I suspect there's a market for a lovingly created adventure game, although not a really big one.
Does anyone know which game these screens originally come from? It's not mentioned on the site.
The resolution is 640*480 at 256 colors, which is better than VGA. That would suggest something fairly recent (perhaps 1994-96).
Lacking an official standard, 640 * 480 with 256 colors was usually marketed as a "Super VGA" mode in the early '90s.
To some extent mobile computing may revive this sort of sentiment. The 'demo scene' is another place where people still do absolutely amazing things with very restricted systems and/or environments.
Maybe there could be some kind of revival of this, webpages under 1K in size or something like that.
The art shines and becomes visible only through the limitations; that's why many artists choose to limit their technique, be it pointillist painting, writing 6510 assembly, drawing 32-color bitmaps, or programming a computer which has limitless limitations for the programmer to choose from.
You could replace painting realistic-looking objects with simply taking photographs, which seemingly does the same: reproduce an original setting in most realistic-looking way. But that isn't painting anymore, that takes away the art. In fact, photography is a whole another art: while it shares many basic principles with painting, the art of photography is very different from what makes painting an art.
I especially like this guy: http://www.foolstown.com/
"Perhaps some new internet tool will come out that allows us to show these old drawings to you in motion. ... Not this month though. Sorry."
Someone should tell him...
Truly a wonderful piece of art.
EDIT: Actually, Braid.
An 8 bit display meant that you basically had a lookup table of size 256, and each entry mapped to an 18 bit colour (6 bits each for R, G & B IIRC). These days it's kinda normal for a bit geek to have numbers like 1024, 1048576, 16777216 and 4294967296 permanently burned into your brain. Back then we also had 262144 burned in -- the number of colours we had access to.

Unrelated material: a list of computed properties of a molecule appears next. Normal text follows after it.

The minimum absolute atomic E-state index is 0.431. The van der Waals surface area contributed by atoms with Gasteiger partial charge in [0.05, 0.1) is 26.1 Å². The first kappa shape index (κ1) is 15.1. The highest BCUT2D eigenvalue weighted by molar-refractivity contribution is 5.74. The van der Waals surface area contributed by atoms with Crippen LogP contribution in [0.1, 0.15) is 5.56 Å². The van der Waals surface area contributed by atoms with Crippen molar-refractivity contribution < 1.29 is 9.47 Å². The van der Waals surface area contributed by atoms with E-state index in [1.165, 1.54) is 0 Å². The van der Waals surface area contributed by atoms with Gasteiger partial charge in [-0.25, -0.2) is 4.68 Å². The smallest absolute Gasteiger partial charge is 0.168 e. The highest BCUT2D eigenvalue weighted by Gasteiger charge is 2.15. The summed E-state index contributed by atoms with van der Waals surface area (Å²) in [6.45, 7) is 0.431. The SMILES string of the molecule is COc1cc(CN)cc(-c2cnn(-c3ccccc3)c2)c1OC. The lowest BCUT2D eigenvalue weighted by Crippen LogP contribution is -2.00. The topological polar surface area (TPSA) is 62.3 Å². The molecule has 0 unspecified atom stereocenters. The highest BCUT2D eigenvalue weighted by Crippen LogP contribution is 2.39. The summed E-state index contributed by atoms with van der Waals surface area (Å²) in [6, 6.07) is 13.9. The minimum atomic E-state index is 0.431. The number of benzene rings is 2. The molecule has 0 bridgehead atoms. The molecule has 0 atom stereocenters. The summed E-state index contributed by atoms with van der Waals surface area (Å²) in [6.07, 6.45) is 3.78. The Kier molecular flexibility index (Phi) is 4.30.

The best part about palette cycling was that you didn't have to wait for the VBLANK to make your changes. For most frame changes, you'd have to wait until the cathode ray hit the bottom of the monitor and was slowly making its way back up to the top to scan through again. You had to make all writes to video memory at this time to avoid screen fuzz, ie, half a screen with the old frame and half with the new frame. Palette cycling could happen at pretty much any time, so you'd just hook it up to the timer interrupt and let it go.
which also tells you why Michael Abrash is God
And it's a very slow process, hard to automate. So as games got bigger, it was hard to have that many individual paintings. You're basically doing an animated movie when you've got 2D pixel graphics.
That's why mainstream games can't make too much money with that, and why on the other hand, pixel-based games have seen renewed popularity with the advent of downloadable indy games for major console platforms.
Much of the "pixel art" made even at ~320x200x256 is sourced from oil paintings, cels, 3d, or photography and cleaned up with pixel editing. Cleanups can work wonders for any source material at that resolution, but if you look at games from the later 90s which applied these methods to 640x480 and above, the art taken from other sources tends to look like a paper cut-out once composited, because the alpha is colorkeyed, not per-pixel, and no amount of cleanup could hide that. Now that we can use per-pixel alpha everywhere and apply shader effects, 2D is a lot more flexible than it used to be.
It's like saying, "This software is Mac compatible!... inside a VMware instance running windows XP"
Personally I'd have preferred a blunt "This page does not work in MSIE", but I understand that's still a risky thing to do, despite the market share figures having improved somewhat.
Hey, that sounds like FlashDevelop, which actually claims to be "Mac OSX/Linux compatible using virtualization software (VirtualBox, VMWare, Parallels)"